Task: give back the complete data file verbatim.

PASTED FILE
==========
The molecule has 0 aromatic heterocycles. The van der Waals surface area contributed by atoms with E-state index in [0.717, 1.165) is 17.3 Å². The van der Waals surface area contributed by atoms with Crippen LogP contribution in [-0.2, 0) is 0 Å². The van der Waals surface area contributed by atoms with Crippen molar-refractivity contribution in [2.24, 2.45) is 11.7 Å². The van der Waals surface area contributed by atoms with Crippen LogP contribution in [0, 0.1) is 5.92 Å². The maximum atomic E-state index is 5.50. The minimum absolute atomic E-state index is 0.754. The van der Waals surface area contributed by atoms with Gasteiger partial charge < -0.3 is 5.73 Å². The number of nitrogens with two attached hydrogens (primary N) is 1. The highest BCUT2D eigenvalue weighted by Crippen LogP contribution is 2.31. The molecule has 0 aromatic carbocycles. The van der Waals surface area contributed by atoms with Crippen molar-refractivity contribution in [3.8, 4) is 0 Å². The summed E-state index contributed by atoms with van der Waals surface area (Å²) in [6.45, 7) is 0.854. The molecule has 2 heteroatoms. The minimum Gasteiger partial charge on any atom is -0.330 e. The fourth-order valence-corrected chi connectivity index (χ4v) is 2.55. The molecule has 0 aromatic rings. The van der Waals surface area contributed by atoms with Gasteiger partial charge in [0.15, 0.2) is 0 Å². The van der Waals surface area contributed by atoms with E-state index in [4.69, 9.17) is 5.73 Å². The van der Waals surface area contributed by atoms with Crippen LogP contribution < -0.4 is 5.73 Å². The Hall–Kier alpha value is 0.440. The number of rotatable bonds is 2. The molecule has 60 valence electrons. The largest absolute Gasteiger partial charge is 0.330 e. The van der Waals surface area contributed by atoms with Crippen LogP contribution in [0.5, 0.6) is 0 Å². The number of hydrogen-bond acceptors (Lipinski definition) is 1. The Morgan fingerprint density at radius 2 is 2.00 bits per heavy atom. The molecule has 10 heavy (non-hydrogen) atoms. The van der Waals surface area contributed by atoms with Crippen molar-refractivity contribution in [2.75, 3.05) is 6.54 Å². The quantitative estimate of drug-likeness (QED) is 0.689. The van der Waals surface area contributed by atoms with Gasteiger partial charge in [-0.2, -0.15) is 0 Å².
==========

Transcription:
The molecule has 0 aromatic heterocycles. The van der Waals surface area contributed by atoms with E-state index in [0.717, 1.165) is 17.3 Å². The van der Waals surface area contributed by atoms with Crippen LogP contribution in [-0.2, 0) is 0 Å². The van der Waals surface area contributed by atoms with Crippen molar-refractivity contribution in [2.24, 2.45) is 11.7 Å². The van der Waals surface area contributed by atoms with Crippen LogP contribution in [0, 0.1) is 5.92 Å². The maximum atomic E-state index is 5.50. The minimum absolute atomic E-state index is 0.754. The van der Waals surface area contributed by atoms with Gasteiger partial charge < -0.3 is 5.73 Å². The number of nitrogens with two attached hydrogens (primary N) is 1. The highest BCUT2D eigenvalue weighted by Crippen LogP contribution is 2.31. The molecule has 0 aromatic carbocycles. The van der Waals surface area contributed by atoms with Crippen molar-refractivity contribution in [3.8, 4) is 0 Å². The summed E-state index contributed by atoms with van der Waals surface area (Å²) in [6.45, 7) is 0.854. The molecule has 2 heteroatoms. The minimum Gasteiger partial charge on any atom is -0.330 e. The fourth-order valence-corrected chi connectivity index (χ4v) is 2.55. The molecule has 0 aromatic rings. The van der Waals surface area contributed by atoms with Gasteiger partial charge in [0.15, 0.2) is 0 Å². The van der Waals surface area contributed by atoms with E-state index in [4.69, 9.17) is 5.73 Å². The van der Waals surface area contributed by atoms with Crippen LogP contribution < -0.4 is 5.73 Å². The Hall–Kier alpha value is 0.440. The number of rotatable bonds is 2. The molecule has 60 valence electrons. The largest absolute Gasteiger partial charge is 0.330 e. The van der Waals surface area contributed by atoms with Crippen LogP contribution in [0.5, 0.6) is 0 Å². The number of hydrogen-bond acceptors (Lipinski definition) is 1. The Morgan fingerprint density at radius 2 is 2.00 bits per heavy atom. The molecule has 10 heavy (non-hydrogen) atoms. The van der Waals surface area contributed by atoms with Crippen molar-refractivity contribution in [2.75, 3.05) is 6.54 Å². The quantitative estimate of drug-likeness (QED) is 0.689. The van der Waals surface area contributed by atoms with Gasteiger partial charge in [-0.2, -0.15) is 0 Å².